Officials Outline Recovery Plan for HVNP

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Hawai‘i Volcanoes National Park reports that most of the park closed on May 11, 2018, due to increased volcanic and seismic activity of Kīlauea Volcano.

Kīlauea Summit, Aug. 2018. PC: Crystal Richard

Over the next 12 weeks, large lava flows covered land southeast of the park destroying over 700 homes and devastating residential areas in the Puna District. At the same time, the summit area of the park was dramatically changed by tens of thousands of earthquakes, towering ash plumes and 62 massive collapse explosions.

The events caused profound damage to park infrastructure unprecedented in the park’s 102-year history, including building damage, rock falls, deep cracks in roads and trails, and numerous breaks to water and sewer lines.

The last collapse explosion occurred on Aug. 2. During this lull in volcanic activity, the park is making emergency repairs that will allow employees to return to the park. Since that time, park staff responded to two powerful hurricanes and a dangerous wildland fire that burned over 3,700 acres.

HVNP is looking to reopen soon. PC: Crystal Richard


Stages of Recovery

On Aug. 21, Superintendent Cindy Orlando announced the goal of opening some closed areas by Sept. 22. Although it is too early to forecast what exactly will be open, visitors should expect limited hours, limited visitor services and limited access to previously popular areas. Over the coming months, the park will take the following steps:

  • Damage assessments – the park is forming a professional damage assessment team including geomorphologists, civil and structural engineers, cultural and natural resource specialists, and others. Roads, buildings, waterlines and other infrastructure will be inspected and assessed to determine complete repair needs and costs.
  • Planning and prioritization – damage assessments will identify immediate repair needs as well as larger, more long term and complex repairs that will need to be made and likely cost millions of dollars. This will form the basis of the park recovery and related funding strategy. The park will prioritize repairs that can be made by existing park staff and resources to safely open areas as quickly as possible while planning for longer term repair needs. Planning decisions such as the decision to rebuild certain roads and facilities will be guided by the park General Management Plan (pdf 82.7MB).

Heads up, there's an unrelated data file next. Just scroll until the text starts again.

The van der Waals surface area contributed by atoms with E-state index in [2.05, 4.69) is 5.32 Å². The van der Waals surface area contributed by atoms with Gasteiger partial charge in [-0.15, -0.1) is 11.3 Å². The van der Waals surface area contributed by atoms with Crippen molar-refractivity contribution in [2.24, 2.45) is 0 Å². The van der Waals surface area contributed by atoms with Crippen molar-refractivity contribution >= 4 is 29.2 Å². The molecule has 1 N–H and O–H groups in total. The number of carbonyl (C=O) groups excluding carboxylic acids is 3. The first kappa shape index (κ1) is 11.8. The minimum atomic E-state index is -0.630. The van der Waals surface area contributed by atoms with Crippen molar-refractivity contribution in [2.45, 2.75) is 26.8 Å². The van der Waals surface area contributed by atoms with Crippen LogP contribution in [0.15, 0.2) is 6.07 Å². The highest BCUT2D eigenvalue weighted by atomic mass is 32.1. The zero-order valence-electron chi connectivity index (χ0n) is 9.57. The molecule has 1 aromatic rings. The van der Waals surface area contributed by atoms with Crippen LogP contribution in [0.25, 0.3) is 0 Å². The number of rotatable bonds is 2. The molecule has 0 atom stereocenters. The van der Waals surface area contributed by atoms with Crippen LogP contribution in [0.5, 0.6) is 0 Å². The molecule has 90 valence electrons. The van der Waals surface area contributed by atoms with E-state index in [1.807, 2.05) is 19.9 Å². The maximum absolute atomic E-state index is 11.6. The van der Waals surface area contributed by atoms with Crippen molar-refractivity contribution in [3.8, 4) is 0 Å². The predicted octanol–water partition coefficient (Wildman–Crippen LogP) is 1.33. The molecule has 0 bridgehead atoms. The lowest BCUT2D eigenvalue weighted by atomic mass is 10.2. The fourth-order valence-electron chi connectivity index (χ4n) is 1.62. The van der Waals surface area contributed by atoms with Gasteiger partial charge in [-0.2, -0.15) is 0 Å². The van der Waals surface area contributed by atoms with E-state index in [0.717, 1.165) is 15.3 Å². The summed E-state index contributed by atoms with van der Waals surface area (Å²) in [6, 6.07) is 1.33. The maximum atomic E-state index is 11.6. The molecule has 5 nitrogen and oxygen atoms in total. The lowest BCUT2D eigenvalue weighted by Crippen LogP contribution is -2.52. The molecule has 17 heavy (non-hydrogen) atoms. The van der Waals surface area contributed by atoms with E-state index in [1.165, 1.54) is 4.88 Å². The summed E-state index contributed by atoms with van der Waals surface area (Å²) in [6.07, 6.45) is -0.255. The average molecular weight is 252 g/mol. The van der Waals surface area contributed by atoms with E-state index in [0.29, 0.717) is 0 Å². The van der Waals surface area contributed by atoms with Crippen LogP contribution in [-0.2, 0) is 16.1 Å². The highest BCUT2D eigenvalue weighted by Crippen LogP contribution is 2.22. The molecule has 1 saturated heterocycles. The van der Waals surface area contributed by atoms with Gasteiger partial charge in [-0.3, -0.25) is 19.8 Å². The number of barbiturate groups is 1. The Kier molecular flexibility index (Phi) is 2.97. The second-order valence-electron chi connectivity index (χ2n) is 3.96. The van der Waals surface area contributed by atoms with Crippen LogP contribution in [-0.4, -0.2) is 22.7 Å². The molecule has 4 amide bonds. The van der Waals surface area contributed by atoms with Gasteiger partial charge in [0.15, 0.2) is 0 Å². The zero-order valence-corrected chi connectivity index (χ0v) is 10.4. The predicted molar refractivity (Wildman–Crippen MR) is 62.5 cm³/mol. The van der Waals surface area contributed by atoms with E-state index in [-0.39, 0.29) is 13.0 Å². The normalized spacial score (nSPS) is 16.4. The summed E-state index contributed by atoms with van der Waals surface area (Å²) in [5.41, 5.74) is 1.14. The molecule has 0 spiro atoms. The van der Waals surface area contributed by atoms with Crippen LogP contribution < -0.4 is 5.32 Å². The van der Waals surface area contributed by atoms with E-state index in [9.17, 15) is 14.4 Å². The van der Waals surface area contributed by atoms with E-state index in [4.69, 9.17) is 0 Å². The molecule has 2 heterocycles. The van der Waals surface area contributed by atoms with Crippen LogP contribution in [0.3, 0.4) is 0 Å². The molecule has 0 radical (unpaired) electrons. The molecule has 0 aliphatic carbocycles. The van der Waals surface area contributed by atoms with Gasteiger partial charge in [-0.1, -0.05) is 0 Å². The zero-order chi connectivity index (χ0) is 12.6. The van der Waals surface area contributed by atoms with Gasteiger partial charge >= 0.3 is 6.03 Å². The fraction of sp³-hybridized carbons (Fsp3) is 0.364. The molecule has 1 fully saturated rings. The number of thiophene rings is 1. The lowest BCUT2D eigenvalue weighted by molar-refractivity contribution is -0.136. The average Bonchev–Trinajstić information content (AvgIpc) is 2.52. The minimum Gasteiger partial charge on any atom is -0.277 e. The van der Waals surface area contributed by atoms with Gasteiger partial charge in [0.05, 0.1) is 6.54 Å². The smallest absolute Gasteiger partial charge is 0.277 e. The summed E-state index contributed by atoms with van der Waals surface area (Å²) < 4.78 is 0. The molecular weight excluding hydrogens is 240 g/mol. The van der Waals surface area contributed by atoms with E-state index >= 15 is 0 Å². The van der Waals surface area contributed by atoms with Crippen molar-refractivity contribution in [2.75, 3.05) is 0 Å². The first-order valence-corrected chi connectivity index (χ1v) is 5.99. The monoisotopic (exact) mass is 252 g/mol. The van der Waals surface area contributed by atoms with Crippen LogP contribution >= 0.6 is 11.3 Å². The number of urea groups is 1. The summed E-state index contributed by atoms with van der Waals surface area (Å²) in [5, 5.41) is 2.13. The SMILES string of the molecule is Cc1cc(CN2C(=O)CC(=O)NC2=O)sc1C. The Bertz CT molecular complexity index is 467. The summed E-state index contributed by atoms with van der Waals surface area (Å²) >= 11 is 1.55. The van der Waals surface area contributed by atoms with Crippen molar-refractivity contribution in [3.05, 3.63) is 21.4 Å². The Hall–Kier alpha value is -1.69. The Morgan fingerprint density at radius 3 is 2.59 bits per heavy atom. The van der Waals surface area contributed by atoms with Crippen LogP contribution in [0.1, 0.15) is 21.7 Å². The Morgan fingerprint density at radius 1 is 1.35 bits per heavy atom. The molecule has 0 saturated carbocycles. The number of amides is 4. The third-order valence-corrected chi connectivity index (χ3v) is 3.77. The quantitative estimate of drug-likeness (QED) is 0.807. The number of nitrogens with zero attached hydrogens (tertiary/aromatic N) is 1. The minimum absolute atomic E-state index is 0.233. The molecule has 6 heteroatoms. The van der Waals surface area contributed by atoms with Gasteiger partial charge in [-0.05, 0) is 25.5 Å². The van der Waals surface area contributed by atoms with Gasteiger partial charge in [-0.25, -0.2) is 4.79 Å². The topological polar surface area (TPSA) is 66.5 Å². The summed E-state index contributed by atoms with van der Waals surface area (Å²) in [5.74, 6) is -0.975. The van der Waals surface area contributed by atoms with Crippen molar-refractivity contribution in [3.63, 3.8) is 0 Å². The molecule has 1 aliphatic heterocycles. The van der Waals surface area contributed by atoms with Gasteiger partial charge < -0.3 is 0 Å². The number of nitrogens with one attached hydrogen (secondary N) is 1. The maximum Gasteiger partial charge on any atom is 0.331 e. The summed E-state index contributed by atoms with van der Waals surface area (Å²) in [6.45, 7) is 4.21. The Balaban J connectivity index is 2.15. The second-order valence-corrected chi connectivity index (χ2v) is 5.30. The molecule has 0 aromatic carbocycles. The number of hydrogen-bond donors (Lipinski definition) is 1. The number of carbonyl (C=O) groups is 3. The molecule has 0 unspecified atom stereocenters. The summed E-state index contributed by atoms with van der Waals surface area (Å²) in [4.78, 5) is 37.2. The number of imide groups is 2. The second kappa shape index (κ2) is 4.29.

• Immediate repairs – after the assessments, park staff will complete repairs needed to safely reopen areas of the park, especially waterlines, roads, and key buildings such as the Kīlauea Visitor Center.
  • Reopening – following damage assessments and essential repairs, the park will open limited areas and facilities to the public. Other areas will be opened in subsequent phases as additional repairs are completed.
  • Recovery – longer term recovery will continue after reopening. Depending on available funding and ground stability, some areas such as the Jaggar Museum, sections of Crater Rim Drive, and trails in and around the Kīlauea summit crater may remain closed for years, relocated, or not reopened.

Hawai‘i Volcanoes National Park. PC: Crystal Richard

Latest Updates

  • Aug.  21: Superintendent Cindy Orlando announced the park has set a goal of reopening some closed areas by Sept. 22.
  • Aug. 22: A National Park Service geomorphology team began evaluating seismic stability of areas damaged or potentially weakened by earthquakes. Results will determine where it will be safe for visitors to go.
  • On the afternoon of Aug. 22, the park temporarily paused recovery efforts in preparation for Hurricane Lane.
  • Aug. 24: the geomorphology team resumed park assessments.
  • Aug. 27: assessments continue as a park interdiciplinary team met to review initial findings and prepare reopening plans.


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